#ThrowbackThursday – 6 April
Did you know that there was once a beard tax in Russia? Or that there’s a child out there with three parents? Or maybe you’re wondering how Cape Town came to be?
To find out more, observe these three events that went down in history on 6 April:
1652 – The Arrival of Van Riebeeck
Three hundred and seventy-one years ago, the first European settlement was founded in what is now known as Cape Town in the Republic of South Africa.
In December 1651, the Dutch East India Company (VOC) tasked one of its colonial administrators, Jan van Riebeeck, to establish an outpost at the Cape of Good Hope. Here, VOC ships could be supplied with fresh fruit, vegetables and food supplies while en-route to Asia. He was also entrusted with establishing a defence fort against the native Khoikhoi, as well as against European rivals who competed against the VOC for shipping and land rights.
Four months later, Van Riebeeck arrived at his destination. On 6 April 1652, the Drommedaris and two other ships arrived at the Cape’s Table Bay area. Starting with a simple wooden and timber structure to act as a fort, the Dutch settlers were slow to start growing crops, with the result that many of their food supplies were transported from the Netherlands. They were soon given permission by the VOC to acquire land near the fort and establish their own vegetable plots.
As the decade went by, expansion grew and grew, with more and more settlers spreading throughout the Cape to establish their own settlements and farms. This created tension with the Khoikhoi, who were losing their pastures (and even their cattle) to the foreigners, resulting in the first Khoi-Dutch war from 1659 to 1660.
As for the fort, this was replaced by a bastion fort in 1666: the Castle of Good Hope. It was meant to be used as a means of defence against the French and the British, who were displaying interest in settling in the Cape, but it was never attacked.
Until the early 1800s, the Dutch had firm control over the Cape Colony, which makes one wonder what could have happened if Van Riebeeck hadn’t sailed down from the Netherlands to it.
1772 – Beard Tax, A Burden No More
Beards aren’t for everyone. Some don’t like rocking them, while others simply don’t like seeing people rocking them. Between 1698 and 1772 in Russia, the subject of beards was … a little hairy, to say the least.
In 1698, Tsar Peter the Great imposed a “beard tax”. Yes, he actually taxed beard-wearers.
But why? Because, after travelling around Europe for two years, he believed that Russia had to step up its efforts to become a global, modern superpower in the same vein as Britain, Austria and France. This meant reforming the country’s economy, government, religion, culture … and fashion sense.
Since beards were apparently out of vogue with his European neighbours, Tsar Peter wanted every man to shave off their beards so that they could fit the image of the “modern man” (he set an example for this by shaving off his own facial hair at his welcome-back reception). For those who refused to pursue the clean-shaven route, they were to be taxed accordingly: merchants and members of the Russian nobility were to pay 100 rubles annually while commoners had to pay one kopek.
Failure to adhere to the beard tax resulted in one’s beard being forcibly shaved off by Russian guards. So, for those who did pay, it was pretty important to carry on their persons “beard tokens” (silver for merchants/nobility, copper for commoners), proof that they had paid for the right to wear beards.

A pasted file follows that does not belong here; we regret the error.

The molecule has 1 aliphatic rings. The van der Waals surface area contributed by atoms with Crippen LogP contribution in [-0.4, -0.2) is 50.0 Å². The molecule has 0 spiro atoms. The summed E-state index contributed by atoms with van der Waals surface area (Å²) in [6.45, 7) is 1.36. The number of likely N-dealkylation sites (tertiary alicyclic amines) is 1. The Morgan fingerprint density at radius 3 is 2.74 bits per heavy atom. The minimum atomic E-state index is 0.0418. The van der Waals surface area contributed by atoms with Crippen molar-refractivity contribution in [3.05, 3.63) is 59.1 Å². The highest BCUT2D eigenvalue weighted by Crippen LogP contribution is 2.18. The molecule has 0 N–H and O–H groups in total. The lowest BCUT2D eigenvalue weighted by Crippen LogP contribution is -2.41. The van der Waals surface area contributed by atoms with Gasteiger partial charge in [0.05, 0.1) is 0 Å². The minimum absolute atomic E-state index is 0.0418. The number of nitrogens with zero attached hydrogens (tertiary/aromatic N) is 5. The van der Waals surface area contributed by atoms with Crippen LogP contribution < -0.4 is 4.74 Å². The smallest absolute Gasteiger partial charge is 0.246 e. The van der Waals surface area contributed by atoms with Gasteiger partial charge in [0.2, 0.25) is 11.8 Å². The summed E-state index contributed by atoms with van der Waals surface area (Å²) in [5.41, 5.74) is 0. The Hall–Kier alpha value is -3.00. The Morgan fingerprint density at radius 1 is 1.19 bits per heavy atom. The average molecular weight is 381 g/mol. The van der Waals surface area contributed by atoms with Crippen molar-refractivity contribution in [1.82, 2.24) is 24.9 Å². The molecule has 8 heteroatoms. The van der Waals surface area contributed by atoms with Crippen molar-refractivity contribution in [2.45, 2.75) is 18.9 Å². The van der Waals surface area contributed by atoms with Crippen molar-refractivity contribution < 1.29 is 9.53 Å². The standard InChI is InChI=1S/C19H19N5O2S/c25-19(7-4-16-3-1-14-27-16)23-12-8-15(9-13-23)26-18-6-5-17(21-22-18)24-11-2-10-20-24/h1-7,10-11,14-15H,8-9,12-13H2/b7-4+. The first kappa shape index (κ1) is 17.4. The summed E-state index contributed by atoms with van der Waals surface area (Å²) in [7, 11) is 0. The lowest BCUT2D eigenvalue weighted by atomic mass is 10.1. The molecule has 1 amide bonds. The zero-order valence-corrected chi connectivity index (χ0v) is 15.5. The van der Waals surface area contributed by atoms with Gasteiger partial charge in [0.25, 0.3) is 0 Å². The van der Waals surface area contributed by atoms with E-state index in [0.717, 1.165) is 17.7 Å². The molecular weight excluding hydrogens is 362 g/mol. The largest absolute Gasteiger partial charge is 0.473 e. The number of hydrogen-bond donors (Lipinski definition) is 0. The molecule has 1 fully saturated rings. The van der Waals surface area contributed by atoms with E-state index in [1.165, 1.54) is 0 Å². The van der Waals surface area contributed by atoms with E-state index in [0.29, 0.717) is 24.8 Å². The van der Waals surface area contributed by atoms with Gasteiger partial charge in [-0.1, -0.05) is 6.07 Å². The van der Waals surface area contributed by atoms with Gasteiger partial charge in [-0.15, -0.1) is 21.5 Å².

Naturally, the beard tax was not popular, especially with the Russian Orthodox Church, who required its clergymen and laymen to grow beards; to shave them off would be a sin, according to their teachings.
Thankfully, on 6 April 1772 – nearly 100 years after the beard tax was introduced – Catherine the Great, Empress of Russia, abolished it. Since then, beard-wearers have been able to wear their facial hair in Russia with pride!
2016 – Three Parents and a Baby
Conception methods have evolved over the years: stronger fertility treatments, insemination, in-vitro fertilisation, surrogacy, and so on. Another method was used as recently as 2016, although it raised many eyebrows around the world due to its controversial nature.
On 6 April in New York City, New York, a baby boy was born with not just two parents, but THREE.
See, the baby’s parents, who hailed from Jordan, suffered four miscarriages and lost two other infants to Leigh syndrome, which badly affects the central nervous system. The mother was a carrier of a gene for the disease – housed in the mitochondria cells of her DNA – which meant that any children she had would likely be born with it (and die from it). To prevent this, they approached US reproductive specialists, who used a very contentious technique known as spindle nuclear transfer.
Per The New York Times: “The technique that led to the healthy birth was to move the DNA from an egg of the mother, who had mutated mitochondria, and place it in the egg of a healthy egg donor – after first removing the healthy donor’s nuclear DNA from her egg cell. Then that egg, with its healthy mitochondria and the mother’s DNA, could be fertilised.”
In other words, the donor’s genetic material was mixed with that of the parents, resulting in a unique two-mother, one-father situation.
The baby’s birth was the first of its kind: until that moment, there had never been an instance when a child was born as a result of two eggs and a sperm. Nevertheless, the great takeaway from this is that, months after his birth, he did not show any signs of Leigh syndrome at all.
Successful though it was, spindle nuclear transfer has yet to be legalised in the USA (which was why this first instance was done across the border in Mexico). But who knows? It might be a common conception method in the years to come.